The goal of this project is to develop machine learning models that leverage underutilized data and account for individual patient differences to improve diabetes management. Diabetes is a chronic disease, which must be treated and managed over a lifetime. In type 1 diabetes, the pancreas does not produce insulin, an essential hormone needed to convert food into energy. The disease is treated with insulin and managed by monitoring and controlling blood glucose levels. Good blood glucose control is key to avoiding serious diabetic complications, but achieving and maintaining good blood glucose control is difficult. Patients are highly individual in their responses to treatment and to life events that affect blood glucose levels. Large volumes of blood glucose data are collected automatically, but automated analysis is lacking. Patients do not always know when problems are impending; problems occurring while patients are asleep are especially dangerous. Machine learning models that predict blood glucose levels would enable or facilitate new applications of direct benefit to patients, including: alerts to immediately notify patients of impending problems; decision support systems recommending actions to prevent problems; and educational simulations showing the effects of different treatment choices or lifestyle options on blood glucose levels.

The task of blood glucose prediction is approached as a time series forecasting problem. Blood glucose is predicted based on a patient's prior blood glucose levels, insulin data, meal data, exercise data, sleep patterns and work schedules. Batch and incremental time series regression models, including support vector machines and neural networks, are being investigated. To account for individual patient differences, separate models are trained for each patient. However, transfer learning may enable data from multiple patients to aid in building models for patients with limited historical data. Models are sought that are robust in the face of imperfect data, including missing life events, inaccurately recorded life events, and noisy glucose sensors. Disjoint sets of training and testing data extracted from non-overlapping time intervals are used to build models that are compared against baselines such as autoregressive integrated moving average models. Standard metrics for comparing models, such as root mean square error and coefficient of determination, will be supplemented with domain dependent measures of goodness, including the Clarke error grid.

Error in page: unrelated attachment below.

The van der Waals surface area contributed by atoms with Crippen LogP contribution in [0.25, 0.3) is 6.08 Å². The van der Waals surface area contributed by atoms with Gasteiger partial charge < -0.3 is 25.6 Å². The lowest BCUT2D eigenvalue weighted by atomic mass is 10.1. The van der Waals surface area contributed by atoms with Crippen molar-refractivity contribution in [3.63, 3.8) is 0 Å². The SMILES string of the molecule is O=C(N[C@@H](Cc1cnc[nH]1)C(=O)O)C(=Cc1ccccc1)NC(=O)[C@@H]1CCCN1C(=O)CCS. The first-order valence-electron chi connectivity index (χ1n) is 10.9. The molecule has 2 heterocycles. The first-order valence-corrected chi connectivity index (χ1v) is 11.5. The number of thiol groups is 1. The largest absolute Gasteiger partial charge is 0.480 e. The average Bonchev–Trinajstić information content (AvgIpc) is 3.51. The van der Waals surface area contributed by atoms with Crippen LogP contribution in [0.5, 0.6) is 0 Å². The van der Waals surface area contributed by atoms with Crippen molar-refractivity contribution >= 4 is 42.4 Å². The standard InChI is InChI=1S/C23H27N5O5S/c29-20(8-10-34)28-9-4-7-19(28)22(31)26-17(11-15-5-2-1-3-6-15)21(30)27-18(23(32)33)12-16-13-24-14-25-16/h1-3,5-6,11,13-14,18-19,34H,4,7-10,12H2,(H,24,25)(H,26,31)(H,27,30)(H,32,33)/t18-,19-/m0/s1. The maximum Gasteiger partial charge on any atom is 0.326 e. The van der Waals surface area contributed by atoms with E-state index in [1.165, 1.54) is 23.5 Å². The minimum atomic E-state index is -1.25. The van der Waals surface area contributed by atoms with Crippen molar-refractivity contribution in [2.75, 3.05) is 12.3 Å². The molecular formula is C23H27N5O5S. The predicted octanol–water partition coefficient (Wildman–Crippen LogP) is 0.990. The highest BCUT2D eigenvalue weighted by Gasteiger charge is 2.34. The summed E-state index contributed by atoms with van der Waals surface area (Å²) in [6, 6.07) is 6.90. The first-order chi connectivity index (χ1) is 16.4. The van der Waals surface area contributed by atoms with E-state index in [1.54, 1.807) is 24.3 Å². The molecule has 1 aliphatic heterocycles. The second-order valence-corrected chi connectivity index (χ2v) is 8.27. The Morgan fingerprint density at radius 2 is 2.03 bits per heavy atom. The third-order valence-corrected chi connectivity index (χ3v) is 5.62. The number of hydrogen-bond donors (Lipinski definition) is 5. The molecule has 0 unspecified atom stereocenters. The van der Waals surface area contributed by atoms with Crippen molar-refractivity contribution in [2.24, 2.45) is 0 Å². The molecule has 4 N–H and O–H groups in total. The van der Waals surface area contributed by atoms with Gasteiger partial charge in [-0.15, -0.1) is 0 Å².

This work aims to improve the overall health and wellbeing of the nearly two million Americans with type 1 diabetes. Predicting blood glucose problems in advance gives patients time to take steps to prevent the predicted problems from occurring. This improves blood glucose control, which is known to reduce the risk of serious diabetic complications, including blindness, amputations, kidney disease, strokes, heart attacks, and death from severe hypoglycemia. In addition, this research project forms the cornerstone of a new Smart Health and Wellbeing Laboratory at Ohio University. This new laboratory is designed to promote further interdisciplinary research among computer scientists and health care professionals as well as to attract more women to careers in computer science. Additional information about the project and the laboratory is available at

National Science Foundation (NSF)
Division of Information and Intelligent Systems (IIS)
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Vasant G. Honavar
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Ohio University
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